Sen. Martha Robertson, R-Minnetonka, voted against the bill.

"I don't understand why you would create a differential in the wedding license," she said. "It just seems to add some unneeded confusion on what it costs to get married. . . . You've always got the option for counseling."


New Jersey Supreme Court limits rights of grandparents, expands rights of ex-partners

A story published today by New York Newsday reports that the New Jersey Supreme Court has ruled that grandparents may not claim custody or to seek visitation with their grandchildren if the child's parents object. In another case, however, the court affirmed the right of a woman to seek visitation rights with the biological child of her former lover.

The court explained its grandparent ruling in two cases it decided yesterday.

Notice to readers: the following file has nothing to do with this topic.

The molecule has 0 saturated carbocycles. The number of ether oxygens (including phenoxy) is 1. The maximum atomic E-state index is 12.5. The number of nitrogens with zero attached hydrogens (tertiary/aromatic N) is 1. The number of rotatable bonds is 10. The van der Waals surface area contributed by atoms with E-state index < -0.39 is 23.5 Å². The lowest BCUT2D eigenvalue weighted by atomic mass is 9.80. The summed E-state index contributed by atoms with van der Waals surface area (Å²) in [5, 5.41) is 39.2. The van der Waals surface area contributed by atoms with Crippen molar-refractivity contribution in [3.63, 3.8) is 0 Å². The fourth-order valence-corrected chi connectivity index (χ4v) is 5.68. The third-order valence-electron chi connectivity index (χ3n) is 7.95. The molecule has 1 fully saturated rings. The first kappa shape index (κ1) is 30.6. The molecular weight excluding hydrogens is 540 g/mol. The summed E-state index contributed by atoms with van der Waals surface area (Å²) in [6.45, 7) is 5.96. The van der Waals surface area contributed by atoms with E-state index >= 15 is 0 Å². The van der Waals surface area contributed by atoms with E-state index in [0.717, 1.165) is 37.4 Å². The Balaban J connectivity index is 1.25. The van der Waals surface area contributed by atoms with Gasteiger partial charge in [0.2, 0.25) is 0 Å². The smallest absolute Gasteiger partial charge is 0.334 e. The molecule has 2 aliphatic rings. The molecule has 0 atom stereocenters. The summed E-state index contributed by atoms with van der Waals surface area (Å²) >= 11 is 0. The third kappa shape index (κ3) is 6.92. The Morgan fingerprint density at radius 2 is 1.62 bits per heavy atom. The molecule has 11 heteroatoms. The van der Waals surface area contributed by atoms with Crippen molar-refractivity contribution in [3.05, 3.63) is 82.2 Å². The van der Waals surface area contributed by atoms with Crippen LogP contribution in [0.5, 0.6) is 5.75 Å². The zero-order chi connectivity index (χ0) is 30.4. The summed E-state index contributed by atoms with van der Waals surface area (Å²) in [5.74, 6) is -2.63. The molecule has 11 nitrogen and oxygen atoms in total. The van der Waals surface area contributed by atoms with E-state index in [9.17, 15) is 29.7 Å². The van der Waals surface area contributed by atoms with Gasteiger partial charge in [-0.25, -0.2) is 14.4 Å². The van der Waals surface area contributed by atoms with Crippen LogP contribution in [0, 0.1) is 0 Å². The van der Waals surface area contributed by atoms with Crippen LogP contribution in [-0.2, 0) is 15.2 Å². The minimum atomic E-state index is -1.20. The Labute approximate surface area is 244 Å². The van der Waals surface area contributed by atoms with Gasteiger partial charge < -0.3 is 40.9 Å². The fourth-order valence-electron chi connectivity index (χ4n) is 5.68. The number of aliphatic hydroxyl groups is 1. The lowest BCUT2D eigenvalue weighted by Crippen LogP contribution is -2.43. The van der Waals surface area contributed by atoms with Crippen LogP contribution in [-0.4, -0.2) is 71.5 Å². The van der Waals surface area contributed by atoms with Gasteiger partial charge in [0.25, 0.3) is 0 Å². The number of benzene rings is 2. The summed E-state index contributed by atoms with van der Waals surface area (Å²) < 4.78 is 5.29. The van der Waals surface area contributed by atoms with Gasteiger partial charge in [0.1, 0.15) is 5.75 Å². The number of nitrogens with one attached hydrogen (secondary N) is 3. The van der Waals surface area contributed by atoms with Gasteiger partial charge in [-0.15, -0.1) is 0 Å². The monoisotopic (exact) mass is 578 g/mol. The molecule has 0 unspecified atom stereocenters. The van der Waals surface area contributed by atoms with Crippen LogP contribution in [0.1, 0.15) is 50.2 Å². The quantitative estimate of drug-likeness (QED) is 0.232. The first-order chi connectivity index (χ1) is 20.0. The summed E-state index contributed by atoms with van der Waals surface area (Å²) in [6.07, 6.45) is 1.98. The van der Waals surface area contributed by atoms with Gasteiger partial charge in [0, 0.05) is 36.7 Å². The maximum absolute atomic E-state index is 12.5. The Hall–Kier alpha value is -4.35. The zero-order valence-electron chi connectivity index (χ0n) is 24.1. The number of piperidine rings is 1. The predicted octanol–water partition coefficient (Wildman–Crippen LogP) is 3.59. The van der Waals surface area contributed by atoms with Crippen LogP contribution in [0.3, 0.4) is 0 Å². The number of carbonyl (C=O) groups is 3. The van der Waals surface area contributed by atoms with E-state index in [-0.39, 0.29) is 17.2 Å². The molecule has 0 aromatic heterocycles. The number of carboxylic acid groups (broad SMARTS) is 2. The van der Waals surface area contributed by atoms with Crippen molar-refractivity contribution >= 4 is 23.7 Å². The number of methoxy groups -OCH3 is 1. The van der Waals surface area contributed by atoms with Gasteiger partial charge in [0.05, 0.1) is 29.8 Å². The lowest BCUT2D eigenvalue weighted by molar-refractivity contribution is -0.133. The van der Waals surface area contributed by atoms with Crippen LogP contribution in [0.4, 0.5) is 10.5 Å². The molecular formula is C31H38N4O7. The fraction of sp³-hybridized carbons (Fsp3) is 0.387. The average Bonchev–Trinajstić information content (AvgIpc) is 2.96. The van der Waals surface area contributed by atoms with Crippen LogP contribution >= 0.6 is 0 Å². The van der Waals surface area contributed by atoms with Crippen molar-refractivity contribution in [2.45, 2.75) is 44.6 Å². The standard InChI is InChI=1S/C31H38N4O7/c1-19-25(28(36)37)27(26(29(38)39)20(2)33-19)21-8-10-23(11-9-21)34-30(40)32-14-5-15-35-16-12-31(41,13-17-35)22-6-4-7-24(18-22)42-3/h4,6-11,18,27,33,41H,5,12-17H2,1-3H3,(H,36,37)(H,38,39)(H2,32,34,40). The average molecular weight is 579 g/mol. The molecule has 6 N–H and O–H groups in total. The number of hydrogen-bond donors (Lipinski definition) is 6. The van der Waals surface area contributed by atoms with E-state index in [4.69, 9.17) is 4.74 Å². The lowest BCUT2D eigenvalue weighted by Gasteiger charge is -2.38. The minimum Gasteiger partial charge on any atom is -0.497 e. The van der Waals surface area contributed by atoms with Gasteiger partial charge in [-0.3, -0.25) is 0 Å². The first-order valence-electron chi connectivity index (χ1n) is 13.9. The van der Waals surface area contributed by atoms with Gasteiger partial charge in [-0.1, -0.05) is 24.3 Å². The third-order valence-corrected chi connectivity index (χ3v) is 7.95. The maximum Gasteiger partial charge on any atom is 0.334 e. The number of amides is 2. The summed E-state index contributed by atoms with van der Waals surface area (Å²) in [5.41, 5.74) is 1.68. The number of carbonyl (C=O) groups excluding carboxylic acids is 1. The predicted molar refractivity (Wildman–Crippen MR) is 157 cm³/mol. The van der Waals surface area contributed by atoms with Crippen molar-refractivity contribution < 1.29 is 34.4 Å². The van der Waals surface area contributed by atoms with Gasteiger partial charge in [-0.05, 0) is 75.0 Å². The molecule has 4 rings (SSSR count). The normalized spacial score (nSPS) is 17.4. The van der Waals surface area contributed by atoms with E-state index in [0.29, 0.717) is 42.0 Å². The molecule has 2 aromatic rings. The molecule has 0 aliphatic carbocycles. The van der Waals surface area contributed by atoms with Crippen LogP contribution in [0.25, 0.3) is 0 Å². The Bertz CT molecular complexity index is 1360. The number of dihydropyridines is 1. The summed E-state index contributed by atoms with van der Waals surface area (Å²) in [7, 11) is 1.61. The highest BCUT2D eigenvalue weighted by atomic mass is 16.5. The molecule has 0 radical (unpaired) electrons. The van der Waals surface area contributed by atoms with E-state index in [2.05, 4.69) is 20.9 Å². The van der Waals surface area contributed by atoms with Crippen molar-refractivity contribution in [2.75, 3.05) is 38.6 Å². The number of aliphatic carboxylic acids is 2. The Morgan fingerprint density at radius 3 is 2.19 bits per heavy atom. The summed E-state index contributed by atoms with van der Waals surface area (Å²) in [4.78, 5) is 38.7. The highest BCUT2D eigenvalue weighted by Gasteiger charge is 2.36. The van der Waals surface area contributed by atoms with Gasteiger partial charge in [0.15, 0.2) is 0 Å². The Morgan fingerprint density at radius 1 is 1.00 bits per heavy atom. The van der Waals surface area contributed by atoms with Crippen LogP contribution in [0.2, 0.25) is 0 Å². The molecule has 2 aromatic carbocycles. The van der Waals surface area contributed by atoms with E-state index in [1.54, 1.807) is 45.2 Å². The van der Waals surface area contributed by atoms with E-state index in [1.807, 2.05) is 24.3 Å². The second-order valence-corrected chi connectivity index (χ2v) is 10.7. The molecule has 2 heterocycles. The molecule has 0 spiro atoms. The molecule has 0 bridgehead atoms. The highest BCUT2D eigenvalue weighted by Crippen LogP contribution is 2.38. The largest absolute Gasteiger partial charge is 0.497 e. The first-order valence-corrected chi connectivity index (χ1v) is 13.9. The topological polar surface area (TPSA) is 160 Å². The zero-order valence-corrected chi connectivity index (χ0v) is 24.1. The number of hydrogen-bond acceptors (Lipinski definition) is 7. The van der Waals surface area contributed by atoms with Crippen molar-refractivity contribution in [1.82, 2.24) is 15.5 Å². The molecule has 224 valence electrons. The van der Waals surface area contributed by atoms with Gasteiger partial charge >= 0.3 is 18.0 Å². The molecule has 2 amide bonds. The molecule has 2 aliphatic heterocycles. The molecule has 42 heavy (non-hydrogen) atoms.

In one case, grandparents were seeking to maintain monthly visits they had enjoyed for five years with a granddaughter who was adopted by a new family. The court cut off these visits.

In the second, grandparents were competing with the biological father for custody of a granddaughter who had been living in their home since her infancy. The court ordered the child removed.

In the case of the adopted child, the court concluded that New Jersey adoption law requires complete termination of the rights of the biological parents when children are placed with an adoptive family. The court reasoned that such a termination of rights must then logically extend to biological grandparents as well.